As usual, drawing a Venn diagram can help you to understand questions like this.

Last edited by MarkFromWales; 2 years ago

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Heidi002

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#4

(Original post by

Which part are you stuck with? Sometimes drawing venn diagrams helps for questions like this, so that could be a good place to start?

**mqb2766**)Which part are you stuck with? Sometimes drawing venn diagrams helps for questions like this, so that could be a good place to start?

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Heidi002

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#5

(Original post by

Let M be the event, 'the mother wins a prize' and D the event, 'the daughter wins a prize'.

First calculate P(M or D) = P(M) + P(D) - P(M and D)

Its says that M and D are independent events so P(M and D) = P(M) x P(D).

This answer still includes the probability that they both win the prize so next you need to subtract P(M and D).

As usual, drawing a Venn diagram can help you to understand questions like this.

**MarkFromWales**)Let M be the event, 'the mother wins a prize' and D the event, 'the daughter wins a prize'.

First calculate P(M or D) = P(M) + P(D) - P(M and D)

Its says that M and D are independent events so P(M and D) = P(M) x P(D).

This answer still includes the probability that they both win the prize so next you need to subtract P(M and D).

As usual, drawing a Venn diagram can help you to understand questions like this.

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mqb2766

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#6

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#6

(Original post by

Thanks a lot. Didn't expect to get reply this quick. Thanks for that. What about the 2nd one? Any ideas?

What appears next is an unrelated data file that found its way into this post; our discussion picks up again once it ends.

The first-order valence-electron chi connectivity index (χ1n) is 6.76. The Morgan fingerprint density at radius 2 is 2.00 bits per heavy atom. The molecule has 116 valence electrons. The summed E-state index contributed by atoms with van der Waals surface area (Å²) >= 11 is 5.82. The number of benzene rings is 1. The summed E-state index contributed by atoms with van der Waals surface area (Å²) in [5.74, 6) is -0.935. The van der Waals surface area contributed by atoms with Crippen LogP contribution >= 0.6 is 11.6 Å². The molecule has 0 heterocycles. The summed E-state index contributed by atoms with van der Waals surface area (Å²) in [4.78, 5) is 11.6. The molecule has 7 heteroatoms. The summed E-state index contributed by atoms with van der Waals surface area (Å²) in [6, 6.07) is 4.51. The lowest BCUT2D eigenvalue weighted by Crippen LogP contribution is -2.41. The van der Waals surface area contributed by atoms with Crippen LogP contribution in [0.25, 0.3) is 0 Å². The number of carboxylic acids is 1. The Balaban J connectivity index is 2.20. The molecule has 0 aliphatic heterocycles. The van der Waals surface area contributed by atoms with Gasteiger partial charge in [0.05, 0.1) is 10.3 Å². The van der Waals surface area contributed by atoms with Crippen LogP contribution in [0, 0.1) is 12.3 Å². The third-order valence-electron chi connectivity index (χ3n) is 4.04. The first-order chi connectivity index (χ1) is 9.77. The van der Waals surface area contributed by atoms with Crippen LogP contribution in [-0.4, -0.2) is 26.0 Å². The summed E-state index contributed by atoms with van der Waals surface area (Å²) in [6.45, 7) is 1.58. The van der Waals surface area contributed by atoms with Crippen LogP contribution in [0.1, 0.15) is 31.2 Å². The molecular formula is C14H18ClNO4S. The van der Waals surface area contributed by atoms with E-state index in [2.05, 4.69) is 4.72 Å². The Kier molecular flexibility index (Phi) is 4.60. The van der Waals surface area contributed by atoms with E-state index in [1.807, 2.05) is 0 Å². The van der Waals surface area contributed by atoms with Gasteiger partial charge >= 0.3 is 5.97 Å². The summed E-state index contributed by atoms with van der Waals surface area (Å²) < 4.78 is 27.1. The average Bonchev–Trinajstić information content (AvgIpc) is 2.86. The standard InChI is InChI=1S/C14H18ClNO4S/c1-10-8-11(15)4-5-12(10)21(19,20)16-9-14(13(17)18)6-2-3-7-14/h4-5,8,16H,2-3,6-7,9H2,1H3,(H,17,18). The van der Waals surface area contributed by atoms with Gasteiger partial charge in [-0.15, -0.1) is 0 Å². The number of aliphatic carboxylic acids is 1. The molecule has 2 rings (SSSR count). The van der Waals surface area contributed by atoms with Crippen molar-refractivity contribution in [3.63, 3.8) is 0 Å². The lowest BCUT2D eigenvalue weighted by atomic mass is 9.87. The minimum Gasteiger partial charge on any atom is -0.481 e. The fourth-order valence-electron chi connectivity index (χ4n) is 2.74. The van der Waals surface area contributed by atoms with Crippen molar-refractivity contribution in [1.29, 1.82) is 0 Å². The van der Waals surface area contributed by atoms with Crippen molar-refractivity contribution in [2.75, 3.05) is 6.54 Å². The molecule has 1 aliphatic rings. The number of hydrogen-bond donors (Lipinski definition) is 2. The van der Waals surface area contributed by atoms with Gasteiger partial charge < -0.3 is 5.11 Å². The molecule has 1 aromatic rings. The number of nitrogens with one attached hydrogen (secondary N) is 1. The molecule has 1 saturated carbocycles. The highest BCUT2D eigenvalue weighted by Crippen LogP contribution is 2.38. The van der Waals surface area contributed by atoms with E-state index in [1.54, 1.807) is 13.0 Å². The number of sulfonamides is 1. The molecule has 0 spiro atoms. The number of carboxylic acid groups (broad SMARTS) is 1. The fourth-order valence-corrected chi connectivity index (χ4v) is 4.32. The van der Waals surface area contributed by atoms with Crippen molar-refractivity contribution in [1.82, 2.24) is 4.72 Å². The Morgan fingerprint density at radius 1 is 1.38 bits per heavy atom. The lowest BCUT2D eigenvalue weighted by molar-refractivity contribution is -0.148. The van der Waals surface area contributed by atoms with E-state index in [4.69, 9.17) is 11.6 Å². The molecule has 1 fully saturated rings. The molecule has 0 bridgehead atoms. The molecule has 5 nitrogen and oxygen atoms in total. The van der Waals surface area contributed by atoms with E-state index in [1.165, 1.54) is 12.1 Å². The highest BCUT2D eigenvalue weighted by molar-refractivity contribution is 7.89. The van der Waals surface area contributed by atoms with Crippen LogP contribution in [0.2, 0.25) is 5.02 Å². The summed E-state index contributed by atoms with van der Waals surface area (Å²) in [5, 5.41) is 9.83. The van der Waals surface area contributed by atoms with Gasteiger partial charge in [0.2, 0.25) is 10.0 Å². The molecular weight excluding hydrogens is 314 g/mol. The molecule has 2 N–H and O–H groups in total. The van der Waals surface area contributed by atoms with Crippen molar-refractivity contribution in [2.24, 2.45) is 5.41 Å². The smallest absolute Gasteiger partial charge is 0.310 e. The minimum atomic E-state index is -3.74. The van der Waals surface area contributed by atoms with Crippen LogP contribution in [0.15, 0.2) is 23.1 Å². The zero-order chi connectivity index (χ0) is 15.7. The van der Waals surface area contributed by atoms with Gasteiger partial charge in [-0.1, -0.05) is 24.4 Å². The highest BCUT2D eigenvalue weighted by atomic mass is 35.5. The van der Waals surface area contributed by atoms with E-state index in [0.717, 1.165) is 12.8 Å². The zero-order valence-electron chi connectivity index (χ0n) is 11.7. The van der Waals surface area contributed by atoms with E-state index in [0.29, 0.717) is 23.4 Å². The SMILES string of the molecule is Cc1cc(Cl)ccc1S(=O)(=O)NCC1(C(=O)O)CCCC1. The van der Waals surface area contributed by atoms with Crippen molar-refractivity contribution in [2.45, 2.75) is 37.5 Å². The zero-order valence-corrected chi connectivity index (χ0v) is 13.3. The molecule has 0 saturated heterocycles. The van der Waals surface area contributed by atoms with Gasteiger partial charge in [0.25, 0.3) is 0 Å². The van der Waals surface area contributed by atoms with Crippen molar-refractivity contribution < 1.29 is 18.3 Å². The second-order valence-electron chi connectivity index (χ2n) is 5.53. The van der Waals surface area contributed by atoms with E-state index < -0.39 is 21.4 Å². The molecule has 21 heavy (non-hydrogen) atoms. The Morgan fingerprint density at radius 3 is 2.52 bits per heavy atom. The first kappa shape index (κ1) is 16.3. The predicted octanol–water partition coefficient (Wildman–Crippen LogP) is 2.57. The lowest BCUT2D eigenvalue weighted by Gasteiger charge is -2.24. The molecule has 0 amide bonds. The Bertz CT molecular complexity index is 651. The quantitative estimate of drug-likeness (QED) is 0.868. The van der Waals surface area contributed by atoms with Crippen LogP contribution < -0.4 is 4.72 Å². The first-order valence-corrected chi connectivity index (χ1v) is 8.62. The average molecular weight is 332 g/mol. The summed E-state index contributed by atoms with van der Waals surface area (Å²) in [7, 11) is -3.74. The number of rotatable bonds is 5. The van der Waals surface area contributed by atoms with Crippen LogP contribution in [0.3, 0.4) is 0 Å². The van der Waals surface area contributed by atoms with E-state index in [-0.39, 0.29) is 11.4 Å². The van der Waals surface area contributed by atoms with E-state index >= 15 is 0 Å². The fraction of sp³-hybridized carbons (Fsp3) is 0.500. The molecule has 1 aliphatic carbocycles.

**Heidi002**)Thanks a lot. Didn't expect to get reply this quick. Thanks for that. What about the 2nd one? Any ideas?

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#7

(Original post by

What are you stuck with? You should be able to set up the basic probabilities (come from each continent) and then think about how they combine? Pls post some ideas?

**mqb2766**)What are you stuck with? You should be able to set up the basic probabilities (come from each continent) and then think about how they combine? Pls post some ideas?

And for part b I am solving P(AsiaAsiaAfrica) + P(AsiaAsiaEurope) but the answer comes wrong.

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mqb2766

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#8

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#8

(Original post by

Look I'm using P(AfricaAsiaEurope) = 3/12 × 4/11 × 5/12 = 5/132 whereas the answer is 3/11 for part a

And for part b I am solving P(AsiaAsiaAfrica) + P(AsiaAsiaEurope) but the answer comes wrong.

**Heidi002**)Look I'm using P(AfricaAsiaEurope) = 3/12 × 4/11 × 5/12 = 5/132 whereas the answer is 3/11 for part a

And for part b I am solving P(AsiaAsiaAfrica) + P(AsiaAsiaEurope) but the answer comes wrong.

* Why do the denominators go 12, 11 and 12? How many remain after one is chosen? After 2 are chosen?

* When you select the first continent, how many continents could it be? How many for the 2nd, once the first is chosen? So what should you multply your basic probability you've just calculated by?

Last edited by mqb2766; 2 years ago

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#9

Another one

A box contains 20 chocolates of which 15 have soft centres and 5 have hard centres. Two chocolates are taken at random, one after the other. Calculate the probability that both chocolates have hard centres, given that the second chocolate has a hard centre.

A box contains 20 chocolates of which 15 have soft centres and 5 have hard centres. Two chocolates are taken at random, one after the other. Calculate the probability that both chocolates have hard centres, given that the second chocolate has a hard centre.

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#10